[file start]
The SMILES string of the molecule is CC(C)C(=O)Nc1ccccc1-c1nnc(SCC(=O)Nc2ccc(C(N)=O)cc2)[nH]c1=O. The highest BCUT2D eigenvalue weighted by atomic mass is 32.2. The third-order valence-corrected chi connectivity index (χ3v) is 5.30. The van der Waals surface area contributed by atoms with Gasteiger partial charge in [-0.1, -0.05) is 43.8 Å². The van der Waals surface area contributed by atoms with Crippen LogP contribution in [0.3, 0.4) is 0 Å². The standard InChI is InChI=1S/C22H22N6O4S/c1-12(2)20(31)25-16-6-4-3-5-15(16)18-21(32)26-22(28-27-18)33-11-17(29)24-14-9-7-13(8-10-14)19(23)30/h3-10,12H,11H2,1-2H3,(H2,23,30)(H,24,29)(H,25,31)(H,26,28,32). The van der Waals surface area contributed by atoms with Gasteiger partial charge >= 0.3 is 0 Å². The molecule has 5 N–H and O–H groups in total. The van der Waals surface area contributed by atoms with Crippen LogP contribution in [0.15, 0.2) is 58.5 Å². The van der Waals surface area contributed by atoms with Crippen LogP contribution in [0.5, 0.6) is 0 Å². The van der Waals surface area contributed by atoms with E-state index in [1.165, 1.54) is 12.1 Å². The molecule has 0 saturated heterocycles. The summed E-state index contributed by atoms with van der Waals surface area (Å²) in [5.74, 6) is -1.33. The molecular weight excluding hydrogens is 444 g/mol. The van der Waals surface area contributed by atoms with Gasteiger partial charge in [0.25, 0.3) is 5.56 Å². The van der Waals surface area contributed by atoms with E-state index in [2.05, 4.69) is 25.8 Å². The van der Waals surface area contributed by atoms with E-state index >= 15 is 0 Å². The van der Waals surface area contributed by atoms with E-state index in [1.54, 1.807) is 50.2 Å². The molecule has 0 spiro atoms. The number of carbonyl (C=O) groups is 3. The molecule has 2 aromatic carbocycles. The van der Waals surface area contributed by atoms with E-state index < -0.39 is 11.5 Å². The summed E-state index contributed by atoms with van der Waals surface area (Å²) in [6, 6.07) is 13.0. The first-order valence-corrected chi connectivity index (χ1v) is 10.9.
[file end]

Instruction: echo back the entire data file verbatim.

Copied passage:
The SMILES string of the molecule is CC(C)C(=O)Nc1ccccc1-c1nnc(SCC(=O)Nc2ccc(C(N)=O)cc2)[nH]c1=O. The highest BCUT2D eigenvalue weighted by atomic mass is 32.2. The third-order valence-corrected chi connectivity index (χ3v) is 5.30. The van der Waals surface area contributed by atoms with Gasteiger partial charge in [-0.1, -0.05) is 43.8 Å². The van der Waals surface area contributed by atoms with Crippen LogP contribution in [0.3, 0.4) is 0 Å². The standard InChI is InChI=1S/C22H22N6O4S/c1-12(2)20(31)25-16-6-4-3-5-15(16)18-21(32)26-22(28-27-18)33-11-17(29)24-14-9-7-13(8-10-14)19(23)30/h3-10,12H,11H2,1-2H3,(H2,23,30)(H,24,29)(H,25,31)(H,26,28,32). The van der Waals surface area contributed by atoms with Gasteiger partial charge >= 0.3 is 0 Å². The molecule has 5 N–H and O–H groups in total. The van der Waals surface area contributed by atoms with Crippen LogP contribution in [0.15, 0.2) is 58.5 Å². The van der Waals surface area contributed by atoms with Crippen LogP contribution in [0.5, 0.6) is 0 Å². The van der Waals surface area contributed by atoms with E-state index in [1.165, 1.54) is 12.1 Å². The molecule has 0 saturated heterocycles. The summed E-state index contributed by atoms with van der Waals surface area (Å²) in [5.74, 6) is -1.33. The molecular weight excluding hydrogens is 444 g/mol. The van der Waals surface area contributed by atoms with Gasteiger partial charge in [0.25, 0.3) is 5.56 Å². The van der Waals surface area contributed by atoms with E-state index in [2.05, 4.69) is 25.8 Å². The van der Waals surface area contributed by atoms with E-state index >= 15 is 0 Å². The van der Waals surface area contributed by atoms with E-state index in [1.54, 1.807) is 50.2 Å². The molecule has 0 spiro atoms. The number of carbonyl (C=O) groups is 3. The molecule has 2 aromatic carbocycles. The van der Waals surface area contributed by atoms with E-state index < -0.39 is 11.5 Å². The summed E-state index contributed by atoms with van der Waals surface area (Å²) in [6, 6.07) is 13.0. The first-order valence-corrected chi connectivity index (χ1v) is 10.9.